Publisher's Note:  

In the tradition of such classics as My Ántonia and There Will Be Blood, Anna Keesey’s Little Century is a resonant and moving debut novel by a writer of confident gifts.

Orphaned after the death of her mother, eighteen-year-old Esther Chambers heads west in search of her only living relative. In the lawless frontier town of Century, Oregon, she’s met by her distant cousin, a laconic cattle rancher named Ferris Pickett. Pick leads her to a tiny cabin by a small lake called Half-a-Mind, and there she begins her new life as a homesteader. If she can hold out for five years, the land will join Pick’s already impressive spread.

But Esther discovers that this town on the edge of civilization is in the midst of a range war. There’s plenty of land, but somehow it is not enough for the ranchers—it’s cattle against sheep, with water at a premium. In this charged climate, small incidents of violence swiftly escalate, and Esther finds her sympathies divided between her cousin and a sheepherder named Ben Cruff, a sworn enemy of the cattle ranchers. As her feelings for Ben and for her land grow, she begins to see she can’t be loyal to both.

Little Century maps our country’s cutthroat legacy of dispossession and greed, even as it celebrates the ecstatic visions of what America could become.

Little Century

by Anna Keesey

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Overall Review:  

Little Century is the bittersweet tale of young Esther Chamber's stay on the Oregon frontier. It's 1901 and although the location of Century, Oregon is considered backwoods, its citizens are the ones who are wild and untamed. The story moves gradually, but my desire to know Esther's fate had me reading late into the night. Kessey writes in the present tense, a difficult task, but her writing comes across as effortless.


With a female protagonist, this western has an appealing beauty and softness to it. Though eighteen and quite innocent, Esther is a strong character and often the only one with a moral compass. Little Century also offers a fascinating look at human nature. Kessey places her fleshed out characters in countless ethical dilemnas, which had me pondering each scenario after I was finished. In this breathtaking fight between love or duty, right or wrong, what will Esther choose?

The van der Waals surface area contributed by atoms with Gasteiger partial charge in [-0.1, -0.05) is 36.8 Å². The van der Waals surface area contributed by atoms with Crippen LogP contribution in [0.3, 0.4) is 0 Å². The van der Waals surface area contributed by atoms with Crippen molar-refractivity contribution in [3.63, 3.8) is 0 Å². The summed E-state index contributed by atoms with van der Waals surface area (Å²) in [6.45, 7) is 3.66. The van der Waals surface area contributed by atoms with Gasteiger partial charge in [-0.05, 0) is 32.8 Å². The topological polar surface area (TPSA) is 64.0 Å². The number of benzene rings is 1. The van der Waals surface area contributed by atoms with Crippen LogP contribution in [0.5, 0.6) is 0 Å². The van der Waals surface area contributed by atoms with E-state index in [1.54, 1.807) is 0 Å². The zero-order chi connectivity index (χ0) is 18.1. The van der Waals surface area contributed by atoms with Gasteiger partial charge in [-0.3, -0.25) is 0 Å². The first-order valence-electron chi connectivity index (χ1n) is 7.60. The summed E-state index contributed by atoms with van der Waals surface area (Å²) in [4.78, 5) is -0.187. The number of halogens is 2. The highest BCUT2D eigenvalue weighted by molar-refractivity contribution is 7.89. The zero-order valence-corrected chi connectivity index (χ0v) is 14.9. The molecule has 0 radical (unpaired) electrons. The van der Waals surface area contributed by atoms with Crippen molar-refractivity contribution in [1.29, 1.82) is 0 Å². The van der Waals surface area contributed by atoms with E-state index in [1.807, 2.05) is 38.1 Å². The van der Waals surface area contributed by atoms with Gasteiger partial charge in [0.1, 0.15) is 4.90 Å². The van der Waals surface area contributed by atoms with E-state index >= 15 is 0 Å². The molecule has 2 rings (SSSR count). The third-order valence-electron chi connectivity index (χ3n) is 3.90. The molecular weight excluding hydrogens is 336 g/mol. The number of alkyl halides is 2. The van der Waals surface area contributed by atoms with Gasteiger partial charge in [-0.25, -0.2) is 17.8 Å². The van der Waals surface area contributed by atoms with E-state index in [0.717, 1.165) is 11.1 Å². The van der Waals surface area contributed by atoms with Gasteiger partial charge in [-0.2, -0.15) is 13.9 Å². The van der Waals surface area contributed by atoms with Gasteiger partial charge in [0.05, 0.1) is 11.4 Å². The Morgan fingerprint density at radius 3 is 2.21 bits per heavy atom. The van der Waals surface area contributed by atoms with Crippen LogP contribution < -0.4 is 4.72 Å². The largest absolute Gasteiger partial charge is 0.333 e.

Content Analysis:  

Profanity/Language: 4 religious exclamations, 28 mild obscenities, 3 religious profanities, 5 derogatory names, 1 scatological word and 1 f-word derivative.


Violence/Gore: Report of a suicide, the president's assassination and an old cowboy fable where someone is shot; a character is kicked by a horse; violent incidences include a sheep massacre, a cat scalped, a young man brutally beaten and a fist fight with injuries; destruction of property with no casualties includes a house, wagon and windows. In a scene with intense violence, a man is shot point blank.


Sex/Nudity: Several accounts of kissing; a mention of "breasts"; a few sexual references regarding men and animals; several implied or reported incidents of sexual activity; a character recalls seeing a drawing of a naked woman; a few occurences of touching areas normally covered by a bathing suit; nudity occurs with sexual innuendo; there is a page involving the seduction and description of sex between adults. 

Mature Subject Matter:  

Death of a family member, death of a friend, murder, arson, robbery, corruption, questionable ethics.

Alcohol / Drug Use:  

There is frequent drinking and smoking. A few characters become drunk. 

Reviewed By Rachel
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